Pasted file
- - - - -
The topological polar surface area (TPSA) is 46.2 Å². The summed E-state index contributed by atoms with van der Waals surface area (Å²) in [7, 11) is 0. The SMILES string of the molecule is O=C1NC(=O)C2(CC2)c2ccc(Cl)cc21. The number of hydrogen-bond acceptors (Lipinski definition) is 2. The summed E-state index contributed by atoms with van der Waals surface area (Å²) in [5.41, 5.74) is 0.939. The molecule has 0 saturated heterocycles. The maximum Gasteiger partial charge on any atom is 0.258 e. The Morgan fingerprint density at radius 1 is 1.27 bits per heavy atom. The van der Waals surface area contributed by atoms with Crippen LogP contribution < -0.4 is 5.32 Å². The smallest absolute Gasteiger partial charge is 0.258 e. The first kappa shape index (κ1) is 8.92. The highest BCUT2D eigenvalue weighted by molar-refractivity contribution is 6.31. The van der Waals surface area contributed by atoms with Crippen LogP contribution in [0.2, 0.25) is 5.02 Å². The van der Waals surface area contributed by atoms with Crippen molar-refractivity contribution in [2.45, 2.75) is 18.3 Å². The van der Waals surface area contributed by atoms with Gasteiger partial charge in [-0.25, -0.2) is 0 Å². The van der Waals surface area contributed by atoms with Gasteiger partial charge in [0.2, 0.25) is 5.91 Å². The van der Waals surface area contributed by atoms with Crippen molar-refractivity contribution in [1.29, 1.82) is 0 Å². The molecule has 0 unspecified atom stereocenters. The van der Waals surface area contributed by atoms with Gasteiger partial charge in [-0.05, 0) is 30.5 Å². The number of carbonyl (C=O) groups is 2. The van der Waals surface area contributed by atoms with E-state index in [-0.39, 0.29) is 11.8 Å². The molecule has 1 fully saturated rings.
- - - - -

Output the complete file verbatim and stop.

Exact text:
The topological polar surface area (TPSA) is 46.2 Å². The summed E-state index contributed by atoms with van der Waals surface area (Å²) in [7, 11) is 0. The SMILES string of the molecule is O=C1NC(=O)C2(CC2)c2ccc(Cl)cc21. The number of hydrogen-bond acceptors (Lipinski definition) is 2. The summed E-state index contributed by atoms with van der Waals surface area (Å²) in [5.41, 5.74) is 0.939. The molecule has 0 saturated heterocycles. The maximum Gasteiger partial charge on any atom is 0.258 e. The Morgan fingerprint density at radius 1 is 1.27 bits per heavy atom. The van der Waals surface area contributed by atoms with Crippen LogP contribution < -0.4 is 5.32 Å². The smallest absolute Gasteiger partial charge is 0.258 e. The first kappa shape index (κ1) is 8.92. The highest BCUT2D eigenvalue weighted by molar-refractivity contribution is 6.31. The van der Waals surface area contributed by atoms with Crippen LogP contribution in [0.2, 0.25) is 5.02 Å². The van der Waals surface area contributed by atoms with Crippen molar-refractivity contribution in [2.45, 2.75) is 18.3 Å². The van der Waals surface area contributed by atoms with Gasteiger partial charge in [-0.25, -0.2) is 0 Å². The van der Waals surface area contributed by atoms with Gasteiger partial charge in [0.2, 0.25) is 5.91 Å². The van der Waals surface area contributed by atoms with Crippen molar-refractivity contribution in [1.29, 1.82) is 0 Å². The molecule has 0 unspecified atom stereocenters. The van der Waals surface area contributed by atoms with Gasteiger partial charge in [-0.05, 0) is 30.5 Å². The number of carbonyl (C=O) groups is 2. The van der Waals surface area contributed by atoms with E-state index in [-0.39, 0.29) is 11.8 Å². The molecule has 1 fully saturated rings.